Also nesting here are the Grey Heron (first nest in 1987; 65 pairs by 1994), Purple Heron and Black-crowned Night Heron.  The site is moreover quite important to the wintering of Coots, Mallards, Gadwalls, Common Pochards (747 individuals in 1997), Northern Shovelers, Black-crowned Night Herons (60 individuals) and Cormorants.

Until the early 1990s, the vast swampy ponds of Cassa Campotto were settled by the most important colony of Whiskered Terns on the Italian peninsula, today drastically reduced to only a few individuals.  The Eurasian Bittern has also historically nested in the reed beds of Campotto Valley, although in scarce numbers due to management efforts that have sharply contrasted with the development of the reed beds.  Other species of great conservation interest are tied to the reed beds: Little Bitterns, Purple Herons, Western Marsh Harriers, Little Crakes, Spotted Crakes, Savi’s Warblers and Bearded Reedlings.  The nesting of the Ferruginous Duck; the occasional nesting of the Northern Shoveler; and the attempts at nesting of the Greylag Goose are also notable (Costa 1998, Pagnoni 1997, Toso et al. 1999).


To visit

One can visit the Campotto and Bassarone basins by following the roadways and trails of the western embankments, where two small towers for the observation of avifauna stand out.  Visits to the interior are only permitted with accompanied by Museo delle Valli workers.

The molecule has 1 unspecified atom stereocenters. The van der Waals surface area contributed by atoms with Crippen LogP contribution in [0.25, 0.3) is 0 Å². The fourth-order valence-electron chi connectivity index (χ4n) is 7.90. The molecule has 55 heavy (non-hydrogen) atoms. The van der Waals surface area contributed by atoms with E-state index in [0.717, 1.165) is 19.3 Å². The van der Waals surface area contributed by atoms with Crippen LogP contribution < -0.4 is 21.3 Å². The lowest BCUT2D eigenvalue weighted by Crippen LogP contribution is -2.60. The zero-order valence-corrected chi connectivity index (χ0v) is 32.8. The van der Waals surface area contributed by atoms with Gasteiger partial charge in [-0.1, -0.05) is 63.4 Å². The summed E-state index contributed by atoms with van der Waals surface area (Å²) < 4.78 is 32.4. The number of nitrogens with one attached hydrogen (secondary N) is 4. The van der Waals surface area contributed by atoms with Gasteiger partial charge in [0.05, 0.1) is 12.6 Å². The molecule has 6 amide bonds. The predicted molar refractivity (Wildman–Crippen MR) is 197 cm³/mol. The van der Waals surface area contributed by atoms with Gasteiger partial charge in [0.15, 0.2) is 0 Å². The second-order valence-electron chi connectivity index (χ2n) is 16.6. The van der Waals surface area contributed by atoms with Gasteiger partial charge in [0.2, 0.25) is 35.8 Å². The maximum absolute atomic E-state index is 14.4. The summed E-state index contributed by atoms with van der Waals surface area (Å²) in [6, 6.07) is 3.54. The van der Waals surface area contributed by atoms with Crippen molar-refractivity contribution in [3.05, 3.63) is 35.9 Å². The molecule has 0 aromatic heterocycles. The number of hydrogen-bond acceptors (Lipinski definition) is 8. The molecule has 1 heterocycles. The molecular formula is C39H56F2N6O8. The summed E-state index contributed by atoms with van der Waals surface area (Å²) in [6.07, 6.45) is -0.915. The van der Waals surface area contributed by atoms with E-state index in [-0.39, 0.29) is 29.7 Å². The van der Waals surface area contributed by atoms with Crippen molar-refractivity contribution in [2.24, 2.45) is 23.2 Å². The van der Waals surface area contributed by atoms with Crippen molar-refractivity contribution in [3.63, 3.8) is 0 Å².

The Museo della Valli di Argenta, or “Museum of the Argenta Valleys,” is found inside the Casino di Campotto along Via Cardinala.  It is open to the public from Tuesday to Sunday.  The Center for Naturalistic Historical Documentation features an exhibit on the evolution of the territory and its flora and fauna.  The museum won the Council of Europe’s prize for best naturalistic museum of the year in 1992 (tel. 0532/808058).  Guided excursions from the museum through the western part of Traversante Forest and to the Campotto and Bassarone basins are possible. 


Typology Freshwater wetlands
Cartography CTR 1:25.000: 222 NE; 222 NW; 204 SW; 204 SE
Extension Cassa Campotto (400 ha) - Cassa Bassarone (200 ha)
Municipality Argenta
Property Renana Reclamation Consortium
Management Renana Reclamation Consortium: agreement with the municipality of Argenta and the Delta Park



Hydraulic restriction as a Detention Basin pursuant to R.D. 3267/’23.

Environmental restriction pursuant to L. 431/85, currently subject to the restrictions of D.L.490/1999.

Faunistic Oasis known as “Argenta and Marmorta Valleys,” pursuant to Del C.P. 269/9330 of 18/07/1977.

Ramsar Zone known as “Campotto and Bassarone Valley” (1303 ha), pursuant to DM 12/10/1978.

The Valleys are included within the limiting boundaries of the Park of the Delta del Po, pursuant to L.R. 27/988, and within the limiting boundaries set out by the Territorial Station Plan, Del C.C. 32/17096 of 28/08/1991 (Zone B).  The “Campotto and Bassarone Valley” Ramsar Zone (1363 ha), instituted by DM 21/10/1978 and published in GU n. 360 of 28/12/1978, is included in Zone B and C of the Park, within which hunting is forbidden.  

Special Protection Zone (IT406004) known as “Santa Valley and Campotto Valley,” pursuant to DIR 79/49/EEC (1713 ha) and Site of Community Interest (IT4060001) known as “Santa Valley, Campotto Valley” pursuant to DIR 92/43/EEC (1922 ha).



To be constantly updated on the activities of the Management Body for Parks and Biodiversity - Po Delta

Subscribe Unsubscribe



Scientific Website of the Po Delta Park